I’m a big advocate for providing generous spaces for people, and the core of Landscape Architecture really hinges on good design for people and place. I’m interested in the idea of dye gardens becoming a placemaking tool to create healthier communities - socially, culturally and environmentally. The process of dying can become an intervention forcing us to slow down and connect with each other and our environment. I’m interested in introducing new conceptual underpinnings into landscape architecture, where the function of the plant itself (dye plant) supports the form of place (dye garden).
Is the process of dye gardening completely hands-on or is technology used in any way?
This is a really interesting question. Traditionally, the process of setting up a dye garden is totally hands-on and low tech - they’re practical, functional spaces and are sort of based on the pragmatics of how to make the space function well holistically. The beauty of the gardener is their knowledge on stewardship of land - e.g. soil condition, crop rotation, composting, and natural pest control methods such as companion planting - but in theory, technology could help with this. The balance would be how to not build out the ‘human’ and knowledge sharing in favour of technological efficiencies.
You said that dye gardens can be a catalyst for healing? Can you please elaborate on that. Is it the nature of gardening healing / relaxing? I heard gardening can increase your serotonin levels.
Absolutely! Both the process and the product are healing. The plants themselves in a dye garden can have a variety of healing properties. For example, some plants may have anti-inflammatory or pain-relieving properties, while others may have calming or mood-enhancing effects (for example, marigold flowers (Tagetes minuta) are anti-inflammatory and create yellows and oranges, indigo (strobilanthes cusia) is antibacterial and antiviral, and creates blues). In addition, working in a garden can have its own therapeutic benefits, such as reducing stress and improving mood. The growing, harvesting and dyeing processes are meditative, creative and slow and can help promote mindfulness and relaxation. The overall process begins when you plant the first seed and this ongoing process of maintenance is healing, for the environment (through better sustainable practices) but also for people.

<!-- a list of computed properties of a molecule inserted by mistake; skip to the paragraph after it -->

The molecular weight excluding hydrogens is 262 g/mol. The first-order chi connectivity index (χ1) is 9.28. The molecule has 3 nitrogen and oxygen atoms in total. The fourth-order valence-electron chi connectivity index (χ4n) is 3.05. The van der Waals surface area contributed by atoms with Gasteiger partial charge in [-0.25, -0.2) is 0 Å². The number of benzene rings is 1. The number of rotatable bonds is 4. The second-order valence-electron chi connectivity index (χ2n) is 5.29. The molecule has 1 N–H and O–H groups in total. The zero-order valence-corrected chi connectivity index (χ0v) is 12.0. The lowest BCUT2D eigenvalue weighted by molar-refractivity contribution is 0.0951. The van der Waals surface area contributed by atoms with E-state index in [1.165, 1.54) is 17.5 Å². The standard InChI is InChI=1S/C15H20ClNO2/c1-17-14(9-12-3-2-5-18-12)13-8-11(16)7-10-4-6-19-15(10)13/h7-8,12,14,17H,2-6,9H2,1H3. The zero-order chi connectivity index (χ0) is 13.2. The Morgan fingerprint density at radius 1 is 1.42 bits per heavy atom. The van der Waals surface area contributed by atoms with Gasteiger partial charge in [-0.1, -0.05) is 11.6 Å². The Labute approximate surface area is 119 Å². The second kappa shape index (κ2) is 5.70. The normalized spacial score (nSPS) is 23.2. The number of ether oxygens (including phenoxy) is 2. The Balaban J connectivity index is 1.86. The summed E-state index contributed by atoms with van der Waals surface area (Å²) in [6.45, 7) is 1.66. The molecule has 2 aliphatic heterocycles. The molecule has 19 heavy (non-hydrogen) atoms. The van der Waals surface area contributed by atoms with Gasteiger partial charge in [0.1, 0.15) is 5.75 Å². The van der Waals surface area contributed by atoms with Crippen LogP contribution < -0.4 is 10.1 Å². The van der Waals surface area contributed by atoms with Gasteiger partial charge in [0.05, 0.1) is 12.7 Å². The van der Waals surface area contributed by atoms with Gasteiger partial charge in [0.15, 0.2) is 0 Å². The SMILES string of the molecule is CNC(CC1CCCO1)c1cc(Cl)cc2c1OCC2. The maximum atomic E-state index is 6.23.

I suppose my theory for this Fellowship is that the insertion of the ‘process’ of dye gardens into our urban environments can improve people’s physical, emotional, social and psychological wellbeing. I can imagine dye gardens in commercial spaces, hospitals, mental health facilities, rehabilitation centres, correctional facilities, disability services, aged care facilities as well as community and residential gardens. It’s also a great educational tool, so I’d be excited to see dye gardens in schools and universities as well as collaborations with the fashion and textile industries. I feel really lucky to be working in landscape architecture, designing places that evolve and improve over time, little legacies all centred around people and place - it’s honestly a privilege. Someone recently quoted this to me: “What would you do if you knew the world was ending tomorrow? I would plant an apple tree today” and I really like that.
Photos of Kiri taken by Suki Zoë